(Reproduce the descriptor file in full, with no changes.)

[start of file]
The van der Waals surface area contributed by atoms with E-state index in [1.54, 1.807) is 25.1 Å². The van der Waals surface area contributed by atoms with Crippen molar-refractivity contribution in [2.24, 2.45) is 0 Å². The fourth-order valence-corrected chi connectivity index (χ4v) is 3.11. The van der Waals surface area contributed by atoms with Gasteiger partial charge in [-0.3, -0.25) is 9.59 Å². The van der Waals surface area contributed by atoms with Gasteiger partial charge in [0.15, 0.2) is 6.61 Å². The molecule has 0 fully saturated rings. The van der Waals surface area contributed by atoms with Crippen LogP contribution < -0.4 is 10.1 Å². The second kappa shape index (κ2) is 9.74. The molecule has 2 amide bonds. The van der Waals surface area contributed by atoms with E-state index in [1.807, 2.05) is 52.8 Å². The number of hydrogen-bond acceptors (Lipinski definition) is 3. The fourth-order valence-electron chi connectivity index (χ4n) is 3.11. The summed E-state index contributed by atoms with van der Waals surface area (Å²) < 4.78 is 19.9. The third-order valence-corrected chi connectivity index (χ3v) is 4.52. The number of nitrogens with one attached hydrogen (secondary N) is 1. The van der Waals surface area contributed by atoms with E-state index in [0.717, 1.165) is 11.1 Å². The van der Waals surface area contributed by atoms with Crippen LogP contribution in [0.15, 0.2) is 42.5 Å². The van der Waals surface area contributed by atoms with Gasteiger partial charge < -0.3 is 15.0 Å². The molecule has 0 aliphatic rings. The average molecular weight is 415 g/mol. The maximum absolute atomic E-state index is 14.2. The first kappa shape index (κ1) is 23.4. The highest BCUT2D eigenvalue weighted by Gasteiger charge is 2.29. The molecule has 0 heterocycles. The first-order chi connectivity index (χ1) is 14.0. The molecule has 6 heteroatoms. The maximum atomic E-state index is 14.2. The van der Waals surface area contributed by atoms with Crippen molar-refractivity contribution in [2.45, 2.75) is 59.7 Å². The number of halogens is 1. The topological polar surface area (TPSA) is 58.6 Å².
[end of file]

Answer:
The van der Waals surface area contributed by atoms with E-state index in [1.54, 1.807) is 25.1 Å². The van der Waals surface area contributed by atoms with Crippen molar-refractivity contribution in [2.24, 2.45) is 0 Å². The fourth-order valence-corrected chi connectivity index (χ4v) is 3.11. The van der Waals surface area contributed by atoms with Gasteiger partial charge in [-0.3, -0.25) is 9.59 Å². The van der Waals surface area contributed by atoms with Gasteiger partial charge in [0.15, 0.2) is 6.61 Å². The molecule has 0 fully saturated rings. The van der Waals surface area contributed by atoms with Crippen LogP contribution < -0.4 is 10.1 Å². The second kappa shape index (κ2) is 9.74. The molecule has 2 amide bonds. The van der Waals surface area contributed by atoms with E-state index in [1.807, 2.05) is 52.8 Å². The number of hydrogen-bond acceptors (Lipinski definition) is 3. The fourth-order valence-electron chi connectivity index (χ4n) is 3.11. The summed E-state index contributed by atoms with van der Waals surface area (Å²) < 4.78 is 19.9. The third-order valence-corrected chi connectivity index (χ3v) is 4.52. The number of nitrogens with one attached hydrogen (secondary N) is 1. The van der Waals surface area contributed by atoms with E-state index in [0.717, 1.165) is 11.1 Å². The van der Waals surface area contributed by atoms with Crippen LogP contribution in [0.15, 0.2) is 42.5 Å². The van der Waals surface area contributed by atoms with Gasteiger partial charge < -0.3 is 15.0 Å². The molecule has 0 aliphatic rings. The average molecular weight is 415 g/mol. The maximum absolute atomic E-state index is 14.2. The first kappa shape index (κ1) is 23.4. The highest BCUT2D eigenvalue weighted by Gasteiger charge is 2.29. The molecule has 0 heterocycles. The first-order chi connectivity index (χ1) is 14.0. The molecule has 6 heteroatoms. The maximum atomic E-state index is 14.2. The van der Waals surface area contributed by atoms with Crippen molar-refractivity contribution in [2.45, 2.75) is 59.7 Å². The number of halogens is 1. The topological polar surface area (TPSA) is 58.6 Å².